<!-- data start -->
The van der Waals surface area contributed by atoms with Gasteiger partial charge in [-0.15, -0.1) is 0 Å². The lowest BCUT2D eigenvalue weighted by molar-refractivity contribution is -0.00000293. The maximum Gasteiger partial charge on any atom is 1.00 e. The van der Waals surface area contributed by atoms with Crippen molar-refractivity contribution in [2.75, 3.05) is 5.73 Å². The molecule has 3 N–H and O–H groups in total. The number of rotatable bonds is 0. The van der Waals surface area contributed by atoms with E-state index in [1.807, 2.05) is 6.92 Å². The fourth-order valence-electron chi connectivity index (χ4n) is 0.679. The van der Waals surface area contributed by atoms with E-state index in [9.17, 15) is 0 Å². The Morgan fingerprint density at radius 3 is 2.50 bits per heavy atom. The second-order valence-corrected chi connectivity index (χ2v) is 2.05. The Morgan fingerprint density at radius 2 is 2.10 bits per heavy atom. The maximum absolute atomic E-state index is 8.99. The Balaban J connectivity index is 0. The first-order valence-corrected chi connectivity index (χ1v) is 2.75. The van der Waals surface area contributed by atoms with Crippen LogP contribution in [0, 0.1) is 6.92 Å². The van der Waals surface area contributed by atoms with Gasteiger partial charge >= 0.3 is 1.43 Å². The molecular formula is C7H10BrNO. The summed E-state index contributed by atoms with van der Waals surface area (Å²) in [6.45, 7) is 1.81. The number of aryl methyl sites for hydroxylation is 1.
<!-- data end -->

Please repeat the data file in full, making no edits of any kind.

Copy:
The van der Waals surface area contributed by atoms with Gasteiger partial charge in [-0.15, -0.1) is 0 Å². The lowest BCUT2D eigenvalue weighted by molar-refractivity contribution is -0.00000293. The maximum Gasteiger partial charge on any atom is 1.00 e. The van der Waals surface area contributed by atoms with Crippen molar-refractivity contribution in [2.75, 3.05) is 5.73 Å². The molecule has 3 N–H and O–H groups in total. The number of rotatable bonds is 0. The van der Waals surface area contributed by atoms with E-state index in [1.807, 2.05) is 6.92 Å². The fourth-order valence-electron chi connectivity index (χ4n) is 0.679. The van der Waals surface area contributed by atoms with E-state index in [9.17, 15) is 0 Å². The Morgan fingerprint density at radius 3 is 2.50 bits per heavy atom. The second-order valence-corrected chi connectivity index (χ2v) is 2.05. The Morgan fingerprint density at radius 2 is 2.10 bits per heavy atom. The maximum absolute atomic E-state index is 8.99. The Balaban J connectivity index is 0. The first-order valence-corrected chi connectivity index (χ1v) is 2.75. The van der Waals surface area contributed by atoms with Crippen LogP contribution in [0, 0.1) is 6.92 Å². The van der Waals surface area contributed by atoms with Gasteiger partial charge >= 0.3 is 1.43 Å². The molecular formula is C7H10BrNO. The summed E-state index contributed by atoms with van der Waals surface area (Å²) in [6.45, 7) is 1.81. The number of aryl methyl sites for hydroxylation is 1.